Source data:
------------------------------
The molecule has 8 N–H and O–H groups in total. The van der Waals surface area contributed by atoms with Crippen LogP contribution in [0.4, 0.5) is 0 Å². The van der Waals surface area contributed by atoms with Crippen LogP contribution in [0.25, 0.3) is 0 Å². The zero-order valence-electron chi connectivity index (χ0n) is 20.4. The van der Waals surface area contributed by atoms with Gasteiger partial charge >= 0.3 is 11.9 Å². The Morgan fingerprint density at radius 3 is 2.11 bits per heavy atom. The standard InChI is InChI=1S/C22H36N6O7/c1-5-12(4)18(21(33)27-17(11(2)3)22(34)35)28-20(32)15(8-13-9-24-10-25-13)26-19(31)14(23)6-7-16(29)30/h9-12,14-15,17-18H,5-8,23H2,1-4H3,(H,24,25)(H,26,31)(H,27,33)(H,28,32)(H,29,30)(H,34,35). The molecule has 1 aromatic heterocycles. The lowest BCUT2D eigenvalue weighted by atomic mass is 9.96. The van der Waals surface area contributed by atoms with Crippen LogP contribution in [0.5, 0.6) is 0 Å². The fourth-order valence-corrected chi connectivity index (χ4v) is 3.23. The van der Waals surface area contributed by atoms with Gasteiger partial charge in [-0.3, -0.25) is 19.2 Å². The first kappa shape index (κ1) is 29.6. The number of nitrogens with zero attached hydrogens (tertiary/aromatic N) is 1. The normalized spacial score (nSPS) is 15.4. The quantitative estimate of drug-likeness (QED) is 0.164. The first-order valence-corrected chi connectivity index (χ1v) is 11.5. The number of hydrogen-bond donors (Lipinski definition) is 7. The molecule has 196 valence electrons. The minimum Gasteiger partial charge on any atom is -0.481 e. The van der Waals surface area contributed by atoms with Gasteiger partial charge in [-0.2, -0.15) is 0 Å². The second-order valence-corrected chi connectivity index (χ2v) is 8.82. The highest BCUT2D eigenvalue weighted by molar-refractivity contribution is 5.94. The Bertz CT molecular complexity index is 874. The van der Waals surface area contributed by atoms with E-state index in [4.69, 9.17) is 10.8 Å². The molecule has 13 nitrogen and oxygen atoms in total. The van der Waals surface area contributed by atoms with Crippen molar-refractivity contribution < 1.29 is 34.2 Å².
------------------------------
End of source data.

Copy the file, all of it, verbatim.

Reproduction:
The molecule has 8 N–H and O–H groups in total. The van der Waals surface area contributed by atoms with Crippen LogP contribution in [0.4, 0.5) is 0 Å². The van der Waals surface area contributed by atoms with Crippen LogP contribution in [0.25, 0.3) is 0 Å². The zero-order valence-electron chi connectivity index (χ0n) is 20.4. The van der Waals surface area contributed by atoms with Gasteiger partial charge >= 0.3 is 11.9 Å². The Morgan fingerprint density at radius 3 is 2.11 bits per heavy atom. The standard InChI is InChI=1S/C22H36N6O7/c1-5-12(4)18(21(33)27-17(11(2)3)22(34)35)28-20(32)15(8-13-9-24-10-25-13)26-19(31)14(23)6-7-16(29)30/h9-12,14-15,17-18H,5-8,23H2,1-4H3,(H,24,25)(H,26,31)(H,27,33)(H,28,32)(H,29,30)(H,34,35). The molecule has 1 aromatic heterocycles. The lowest BCUT2D eigenvalue weighted by atomic mass is 9.96. The van der Waals surface area contributed by atoms with Crippen LogP contribution in [0.5, 0.6) is 0 Å². The fourth-order valence-corrected chi connectivity index (χ4v) is 3.23. The van der Waals surface area contributed by atoms with Gasteiger partial charge in [-0.3, -0.25) is 19.2 Å². The first kappa shape index (κ1) is 29.6. The number of nitrogens with zero attached hydrogens (tertiary/aromatic N) is 1. The normalized spacial score (nSPS) is 15.4. The quantitative estimate of drug-likeness (QED) is 0.164. The first-order valence-corrected chi connectivity index (χ1v) is 11.5. The number of hydrogen-bond donors (Lipinski definition) is 7. The molecule has 196 valence electrons. The minimum Gasteiger partial charge on any atom is -0.481 e. The van der Waals surface area contributed by atoms with Gasteiger partial charge in [-0.2, -0.15) is 0 Å². The second-order valence-corrected chi connectivity index (χ2v) is 8.82. The highest BCUT2D eigenvalue weighted by molar-refractivity contribution is 5.94. The Bertz CT molecular complexity index is 874. The van der Waals surface area contributed by atoms with E-state index in [4.69, 9.17) is 10.8 Å². The molecule has 13 nitrogen and oxygen atoms in total. The van der Waals surface area contributed by atoms with Crippen molar-refractivity contribution < 1.29 is 34.2 Å².